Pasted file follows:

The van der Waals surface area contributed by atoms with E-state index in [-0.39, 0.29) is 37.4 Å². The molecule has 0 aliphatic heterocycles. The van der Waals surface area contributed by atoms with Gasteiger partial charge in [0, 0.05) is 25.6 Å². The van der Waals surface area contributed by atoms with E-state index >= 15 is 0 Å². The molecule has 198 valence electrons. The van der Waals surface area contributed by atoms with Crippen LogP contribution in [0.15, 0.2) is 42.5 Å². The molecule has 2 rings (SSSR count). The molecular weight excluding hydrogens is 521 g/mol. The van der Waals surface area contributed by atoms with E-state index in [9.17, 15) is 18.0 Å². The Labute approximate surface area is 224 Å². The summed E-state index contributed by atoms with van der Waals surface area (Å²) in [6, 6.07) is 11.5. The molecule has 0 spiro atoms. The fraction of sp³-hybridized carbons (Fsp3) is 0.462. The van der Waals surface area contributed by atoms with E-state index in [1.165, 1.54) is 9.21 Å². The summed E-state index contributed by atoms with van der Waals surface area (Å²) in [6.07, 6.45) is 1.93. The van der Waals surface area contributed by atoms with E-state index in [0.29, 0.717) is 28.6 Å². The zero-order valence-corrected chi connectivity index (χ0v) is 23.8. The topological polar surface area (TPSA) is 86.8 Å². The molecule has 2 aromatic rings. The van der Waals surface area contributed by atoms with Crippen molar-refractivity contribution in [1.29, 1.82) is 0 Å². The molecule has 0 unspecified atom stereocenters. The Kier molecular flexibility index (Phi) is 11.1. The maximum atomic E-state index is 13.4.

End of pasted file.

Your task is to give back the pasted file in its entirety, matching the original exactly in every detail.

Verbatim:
The van der Waals surface area contributed by atoms with E-state index in [-0.39, 0.29) is 37.4 Å². The molecule has 0 aliphatic heterocycles. The van der Waals surface area contributed by atoms with Gasteiger partial charge in [0, 0.05) is 25.6 Å². The van der Waals surface area contributed by atoms with E-state index >= 15 is 0 Å². The molecule has 198 valence electrons. The van der Waals surface area contributed by atoms with Crippen LogP contribution in [0.15, 0.2) is 42.5 Å². The molecule has 2 rings (SSSR count). The molecular weight excluding hydrogens is 521 g/mol. The van der Waals surface area contributed by atoms with E-state index in [9.17, 15) is 18.0 Å². The Labute approximate surface area is 224 Å². The summed E-state index contributed by atoms with van der Waals surface area (Å²) in [6, 6.07) is 11.5. The molecule has 0 spiro atoms. The fraction of sp³-hybridized carbons (Fsp3) is 0.462. The van der Waals surface area contributed by atoms with E-state index in [1.165, 1.54) is 9.21 Å². The summed E-state index contributed by atoms with van der Waals surface area (Å²) in [6.07, 6.45) is 1.93. The van der Waals surface area contributed by atoms with E-state index in [0.29, 0.717) is 28.6 Å². The zero-order valence-corrected chi connectivity index (χ0v) is 23.8. The topological polar surface area (TPSA) is 86.8 Å². The molecule has 2 aromatic rings. The van der Waals surface area contributed by atoms with Crippen molar-refractivity contribution in [1.29, 1.82) is 0 Å². The molecule has 0 unspecified atom stereocenters. The Kier molecular flexibility index (Phi) is 11.1. The maximum atomic E-state index is 13.4.